"All rock bands love their mothers, but not all mothers raise rock bands." – Elvis.
I must admit that I am not sure if Elvis ever said that, but I am sure he wouldn't disagree. After all, he bought his mama that pink Cadillac. Randy Martens, mother of drummer Michael Martens, was there for members of "O Brother" from the very beginning. Awaiting the release of their fourth full-length album, Michael and Randy think back over the early years of the band and the supportive role she took on as a mother.
"O' Brother" is a rock band from Lawrenceville, Georgia that has become a national recording and touring enterprise. But it all started with one loyal fan, Randy Martens, who band members Anton and Johnny Dang affectionately call, "Mama Martens," the "solid rock of the band."
"I loved it from the beginning. Going to the house shows, the back yards and the garages, and I became a part of that. I sold tickets, merchandise, I did anything they needed," says Mrs. Martens. "For me as a mom, I would sit at shows and watch Michael and he was so happy, how could you not support that?"
Michael thinks back, "I remember very early on, we played a music contest where the only other competitor got disqualified. She was never like, "You shouldn't have won." She was just always there, she was always wearing a t-shirt and doing whatever she could do to help out."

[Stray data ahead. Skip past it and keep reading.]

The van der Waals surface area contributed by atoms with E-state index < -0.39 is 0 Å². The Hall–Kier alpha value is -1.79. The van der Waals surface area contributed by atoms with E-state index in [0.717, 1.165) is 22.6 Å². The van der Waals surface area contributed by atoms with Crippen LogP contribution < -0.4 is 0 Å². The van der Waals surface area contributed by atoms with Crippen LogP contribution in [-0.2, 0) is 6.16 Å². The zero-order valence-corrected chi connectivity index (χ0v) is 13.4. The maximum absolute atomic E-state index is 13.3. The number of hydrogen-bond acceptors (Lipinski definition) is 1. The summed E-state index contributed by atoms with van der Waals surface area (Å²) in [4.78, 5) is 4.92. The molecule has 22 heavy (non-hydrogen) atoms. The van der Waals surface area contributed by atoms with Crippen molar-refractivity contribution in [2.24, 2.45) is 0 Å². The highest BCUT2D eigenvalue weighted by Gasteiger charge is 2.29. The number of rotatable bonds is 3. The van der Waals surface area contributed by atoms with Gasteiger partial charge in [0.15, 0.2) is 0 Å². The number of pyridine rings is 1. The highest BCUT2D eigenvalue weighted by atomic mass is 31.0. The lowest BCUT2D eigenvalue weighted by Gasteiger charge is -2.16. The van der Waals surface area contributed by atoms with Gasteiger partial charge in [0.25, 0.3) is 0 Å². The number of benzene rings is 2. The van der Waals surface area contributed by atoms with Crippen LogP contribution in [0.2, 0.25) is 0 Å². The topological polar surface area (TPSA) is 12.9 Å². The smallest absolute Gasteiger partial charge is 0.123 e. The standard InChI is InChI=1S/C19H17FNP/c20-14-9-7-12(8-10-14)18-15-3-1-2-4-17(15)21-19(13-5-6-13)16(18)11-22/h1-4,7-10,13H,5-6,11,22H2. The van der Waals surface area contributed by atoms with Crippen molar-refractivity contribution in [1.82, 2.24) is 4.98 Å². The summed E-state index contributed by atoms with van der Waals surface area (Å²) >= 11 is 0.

Randy remembers the moment the band decided to get really serious, "You know, it all started in middle school and at that stage you're not thinking that this is going to be life. But when it all came to fruition for me is when they were all living together in a house in Atlanta and they asked if they could move in with me because they were going to be touring so much that renting a place just didn't make sense."
Randy not only made it work, but also adopted the band as family. After the band moved in, the Martens' home become an oasis for many touring bands that needed a layover from life on the road. "There was a practice room in the basement and extra bedrooms. And most of the time the six people living at my house were really more like fifteen. I used to love to get up in the morning after a show and count the vans and trailers parked on our street."
A few albums and tours later, the band moved out, and it is a lot quieter now for Randy these days. While the band has grown and matured so has it's members, "We are now in this time where members of the band are getting married." Randy explains, "I think I cried harder at Anton's wedding than I did at Michael's wedding. I think I just realized it was the end of an era I really think they've come such a long way, and I can't wait to see what happens next!"
Michael still receives unprecedented support from his mom, "Today, she takes a genuine interest in what we are doing. She cares and she comes to shows when she can."
If given the opportunity, you would probably find Randy on tour with the band, "My favorite thing to do at their shows is to watch the crowd. I am just so in awe of all these kids who are singing along and they know all the lyrics. They are so into the band. I am like, oh my God, these are my kids."
When asked if she ever regrets her decision to teach her kids to follow their dreams she doesn't hesitate, "Absolutely not. I feel like you only have one shot at a dream. When you're young is the time to do it, because what often happens, is that later in life you find out it's just too late."
Given the opportunity to publicly admire his mom's contribution to his dream, Michael says, "When you look back at what she did for the band, it's pretty cool. Had she not let us live with her we would have never made it. When you're getting started you need that solid rock and foundation and I am super glad that it's my mom."